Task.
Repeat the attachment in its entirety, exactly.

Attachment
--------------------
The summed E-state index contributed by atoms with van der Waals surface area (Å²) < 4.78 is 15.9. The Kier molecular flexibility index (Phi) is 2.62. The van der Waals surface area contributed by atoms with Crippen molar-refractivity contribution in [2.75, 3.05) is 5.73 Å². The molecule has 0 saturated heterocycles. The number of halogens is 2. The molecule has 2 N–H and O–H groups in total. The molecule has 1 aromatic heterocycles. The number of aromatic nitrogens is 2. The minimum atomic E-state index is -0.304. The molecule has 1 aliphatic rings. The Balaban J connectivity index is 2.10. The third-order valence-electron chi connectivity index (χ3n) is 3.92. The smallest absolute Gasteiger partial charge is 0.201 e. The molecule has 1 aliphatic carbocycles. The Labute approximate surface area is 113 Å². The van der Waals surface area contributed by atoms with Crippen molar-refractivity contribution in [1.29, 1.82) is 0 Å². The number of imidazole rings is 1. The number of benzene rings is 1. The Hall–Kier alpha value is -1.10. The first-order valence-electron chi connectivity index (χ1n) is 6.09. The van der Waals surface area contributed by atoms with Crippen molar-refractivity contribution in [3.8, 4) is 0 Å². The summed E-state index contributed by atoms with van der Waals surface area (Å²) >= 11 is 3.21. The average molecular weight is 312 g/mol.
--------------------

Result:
The summed E-state index contributed by atoms with van der Waals surface area (Å²) < 4.78 is 15.9. The Kier molecular flexibility index (Phi) is 2.62. The van der Waals surface area contributed by atoms with Crippen molar-refractivity contribution in [2.75, 3.05) is 5.73 Å². The molecule has 0 saturated heterocycles. The number of halogens is 2. The molecule has 2 N–H and O–H groups in total. The molecule has 1 aromatic heterocycles. The number of aromatic nitrogens is 2. The minimum atomic E-state index is -0.304. The molecule has 1 aliphatic rings. The Balaban J connectivity index is 2.10. The third-order valence-electron chi connectivity index (χ3n) is 3.92. The smallest absolute Gasteiger partial charge is 0.201 e. The molecule has 1 aliphatic carbocycles. The Labute approximate surface area is 113 Å². The van der Waals surface area contributed by atoms with Crippen molar-refractivity contribution in [1.29, 1.82) is 0 Å². The number of imidazole rings is 1. The number of benzene rings is 1. The Hall–Kier alpha value is -1.10. The first-order valence-electron chi connectivity index (χ1n) is 6.09. The van der Waals surface area contributed by atoms with Crippen molar-refractivity contribution in [3.8, 4) is 0 Å². The summed E-state index contributed by atoms with van der Waals surface area (Å²) >= 11 is 3.21. The average molecular weight is 312 g/mol.